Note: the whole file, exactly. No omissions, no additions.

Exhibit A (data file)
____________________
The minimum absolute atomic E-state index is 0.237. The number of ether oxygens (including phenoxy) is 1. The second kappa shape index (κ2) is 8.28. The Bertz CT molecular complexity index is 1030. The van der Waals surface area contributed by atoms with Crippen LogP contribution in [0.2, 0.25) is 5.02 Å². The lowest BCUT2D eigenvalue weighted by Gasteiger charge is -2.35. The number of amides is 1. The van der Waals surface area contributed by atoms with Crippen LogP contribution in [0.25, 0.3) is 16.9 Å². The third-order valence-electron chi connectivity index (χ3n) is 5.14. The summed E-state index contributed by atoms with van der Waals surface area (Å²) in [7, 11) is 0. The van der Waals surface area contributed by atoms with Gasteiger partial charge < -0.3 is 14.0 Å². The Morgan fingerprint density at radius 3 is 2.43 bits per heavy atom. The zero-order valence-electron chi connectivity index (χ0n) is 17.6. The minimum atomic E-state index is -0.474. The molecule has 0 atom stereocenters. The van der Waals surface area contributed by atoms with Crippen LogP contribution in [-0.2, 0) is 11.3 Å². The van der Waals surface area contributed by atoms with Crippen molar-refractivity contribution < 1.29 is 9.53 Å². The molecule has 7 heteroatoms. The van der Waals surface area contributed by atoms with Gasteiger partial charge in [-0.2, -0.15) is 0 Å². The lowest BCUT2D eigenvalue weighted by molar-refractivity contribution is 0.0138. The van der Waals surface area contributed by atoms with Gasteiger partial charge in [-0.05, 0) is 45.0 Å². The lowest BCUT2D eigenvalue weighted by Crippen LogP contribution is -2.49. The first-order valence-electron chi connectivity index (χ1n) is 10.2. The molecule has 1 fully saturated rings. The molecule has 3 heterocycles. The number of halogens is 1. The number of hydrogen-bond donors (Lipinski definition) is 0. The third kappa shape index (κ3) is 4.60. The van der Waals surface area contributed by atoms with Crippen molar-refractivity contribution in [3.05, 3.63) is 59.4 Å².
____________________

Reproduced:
The minimum absolute atomic E-state index is 0.237. The number of ether oxygens (including phenoxy) is 1. The second kappa shape index (κ2) is 8.28. The Bertz CT molecular complexity index is 1030. The van der Waals surface area contributed by atoms with Crippen LogP contribution in [0.2, 0.25) is 5.02 Å². The lowest BCUT2D eigenvalue weighted by Gasteiger charge is -2.35. The number of amides is 1. The van der Waals surface area contributed by atoms with Crippen LogP contribution in [0.25, 0.3) is 16.9 Å². The third-order valence-electron chi connectivity index (χ3n) is 5.14. The summed E-state index contributed by atoms with van der Waals surface area (Å²) in [7, 11) is 0. The van der Waals surface area contributed by atoms with Gasteiger partial charge < -0.3 is 14.0 Å². The Morgan fingerprint density at radius 3 is 2.43 bits per heavy atom. The zero-order valence-electron chi connectivity index (χ0n) is 17.6. The minimum atomic E-state index is -0.474. The molecule has 0 atom stereocenters. The van der Waals surface area contributed by atoms with Crippen LogP contribution in [-0.2, 0) is 11.3 Å². The van der Waals surface area contributed by atoms with Crippen molar-refractivity contribution < 1.29 is 9.53 Å². The molecule has 7 heteroatoms. The van der Waals surface area contributed by atoms with Gasteiger partial charge in [-0.2, -0.15) is 0 Å². The lowest BCUT2D eigenvalue weighted by molar-refractivity contribution is 0.0138. The van der Waals surface area contributed by atoms with Gasteiger partial charge in [-0.05, 0) is 45.0 Å². The lowest BCUT2D eigenvalue weighted by Crippen LogP contribution is -2.49. The first-order valence-electron chi connectivity index (χ1n) is 10.2. The molecule has 1 fully saturated rings. The molecule has 3 heterocycles. The number of halogens is 1. The number of hydrogen-bond donors (Lipinski definition) is 0. The third kappa shape index (κ3) is 4.60. The van der Waals surface area contributed by atoms with Crippen molar-refractivity contribution in [3.05, 3.63) is 59.4 Å².